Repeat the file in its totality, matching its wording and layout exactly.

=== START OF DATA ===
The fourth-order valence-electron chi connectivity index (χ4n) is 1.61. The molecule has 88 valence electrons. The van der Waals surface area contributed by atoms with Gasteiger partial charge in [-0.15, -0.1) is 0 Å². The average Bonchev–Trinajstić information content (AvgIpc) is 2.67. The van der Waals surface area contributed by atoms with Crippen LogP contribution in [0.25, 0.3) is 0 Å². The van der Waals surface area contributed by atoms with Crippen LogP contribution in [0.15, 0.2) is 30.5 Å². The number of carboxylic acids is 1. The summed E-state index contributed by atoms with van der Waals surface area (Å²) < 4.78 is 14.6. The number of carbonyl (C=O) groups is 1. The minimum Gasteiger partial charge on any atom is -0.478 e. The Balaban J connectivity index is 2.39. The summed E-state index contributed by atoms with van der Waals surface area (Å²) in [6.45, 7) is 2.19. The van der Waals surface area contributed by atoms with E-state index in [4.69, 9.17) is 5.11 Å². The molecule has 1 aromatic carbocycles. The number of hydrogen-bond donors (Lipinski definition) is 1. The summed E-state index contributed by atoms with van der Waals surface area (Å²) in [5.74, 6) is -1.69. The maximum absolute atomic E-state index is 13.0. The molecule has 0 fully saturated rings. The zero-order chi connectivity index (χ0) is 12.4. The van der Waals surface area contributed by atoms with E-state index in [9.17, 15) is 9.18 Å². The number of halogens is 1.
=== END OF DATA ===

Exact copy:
The fourth-order valence-electron chi connectivity index (χ4n) is 1.61. The molecule has 88 valence electrons. The van der Waals surface area contributed by atoms with Gasteiger partial charge in [-0.15, -0.1) is 0 Å². The average Bonchev–Trinajstić information content (AvgIpc) is 2.67. The van der Waals surface area contributed by atoms with Crippen LogP contribution in [0.25, 0.3) is 0 Å². The van der Waals surface area contributed by atoms with Crippen LogP contribution in [0.15, 0.2) is 30.5 Å². The number of carboxylic acids is 1. The summed E-state index contributed by atoms with van der Waals surface area (Å²) < 4.78 is 14.6. The number of carbonyl (C=O) groups is 1. The minimum Gasteiger partial charge on any atom is -0.478 e. The Balaban J connectivity index is 2.39. The summed E-state index contributed by atoms with van der Waals surface area (Å²) in [6.45, 7) is 2.19. The van der Waals surface area contributed by atoms with E-state index in [4.69, 9.17) is 5.11 Å². The molecule has 1 aromatic carbocycles. The number of hydrogen-bond donors (Lipinski definition) is 1. The summed E-state index contributed by atoms with van der Waals surface area (Å²) in [5.74, 6) is -1.69. The maximum absolute atomic E-state index is 13.0. The molecule has 0 fully saturated rings. The zero-order chi connectivity index (χ0) is 12.4. The van der Waals surface area contributed by atoms with E-state index in [9.17, 15) is 9.18 Å². The number of halogens is 1.